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Cerebral Palsy, it affects me in more ways than you’d think

rebeccaturnerrebeccaturner Member Posts: 4 Connected
edited September 2019 in Guest blogs

My name is Rebecca Turner. I am 26 years old and I have Spastic Diplegic Cerebral Palsy. I am a Postgraduate Communications student and freelance writer. I love anything pop culture related and keeping up to date with politics.

 

Cerebral Palsy is more than having a limp or being in a wheelchair. There are a range of secondary conditions that come along with it. As a child, I didn’t realise I was having difficulty with everyday tasks. Things that had become second nature to me were getting pointed out, with these being completely different to how others would complete a task.

I started to recognise the differences when part of my day at preschool was spent hooked up to a nebuliser due to my asthma. Also, when I first went to school I was given ‘special’ scissors as I was struggling with my fine motor skills. Similarly, I spent half of my time repeating myself because teachers and classmates were unable to hear my soft and breathy voice.

As an adult, I have become very aware that I am not alone, and this is thanks to the online disabled community. I have found this comforting as I’ve never met people with the same type of Cerebral Palsy as me before, so making these online connections has helped me feel validated.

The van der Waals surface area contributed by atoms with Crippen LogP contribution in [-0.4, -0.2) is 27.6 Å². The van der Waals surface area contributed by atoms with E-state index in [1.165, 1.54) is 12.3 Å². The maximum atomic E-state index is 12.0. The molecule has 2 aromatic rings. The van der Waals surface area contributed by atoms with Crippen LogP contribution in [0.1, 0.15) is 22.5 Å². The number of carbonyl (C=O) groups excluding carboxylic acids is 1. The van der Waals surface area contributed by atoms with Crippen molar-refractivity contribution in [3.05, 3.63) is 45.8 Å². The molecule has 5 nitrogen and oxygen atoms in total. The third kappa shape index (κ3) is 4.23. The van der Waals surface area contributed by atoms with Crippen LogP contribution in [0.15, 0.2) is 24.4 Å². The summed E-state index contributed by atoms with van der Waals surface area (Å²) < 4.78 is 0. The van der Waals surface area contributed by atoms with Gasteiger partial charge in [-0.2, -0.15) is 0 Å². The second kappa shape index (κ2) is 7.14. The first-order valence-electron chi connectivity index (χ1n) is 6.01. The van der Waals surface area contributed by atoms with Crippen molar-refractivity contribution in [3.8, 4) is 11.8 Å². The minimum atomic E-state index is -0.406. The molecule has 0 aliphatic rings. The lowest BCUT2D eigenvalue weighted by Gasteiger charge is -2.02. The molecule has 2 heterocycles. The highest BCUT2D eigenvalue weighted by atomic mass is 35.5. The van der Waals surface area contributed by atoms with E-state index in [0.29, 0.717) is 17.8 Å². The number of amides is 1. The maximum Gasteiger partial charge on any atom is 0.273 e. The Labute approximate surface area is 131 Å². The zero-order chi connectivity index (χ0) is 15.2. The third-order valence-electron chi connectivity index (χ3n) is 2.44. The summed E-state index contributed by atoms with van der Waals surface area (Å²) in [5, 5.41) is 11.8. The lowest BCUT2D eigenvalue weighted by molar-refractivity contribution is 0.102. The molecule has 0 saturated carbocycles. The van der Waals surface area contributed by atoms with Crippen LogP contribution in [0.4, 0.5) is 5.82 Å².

My swallowing, breathing, fine motor skills and anxiety are four conditions that impact me the most day to day.

Swallowing

Swallowing is a tough one. I’ve found that sometimes straws help and sometimes they don’t. There are times where I think I am sitting up straight and I can choke on my food. However, there are times where I am more slouched, and I don’t choke. It’s like a game of Russian roulette. 

Sometimes, the uncertainty of symptoms is scary, but I can’t spend my time focusing on it too much otherwise I’d be anxious all the time. As for dealing with these difficulties, it’s not fun but I can’t change it. I always try to see what works best when I do choke and use that to help the next time, with it being an ever-learning process of understanding how your body works.

Breathing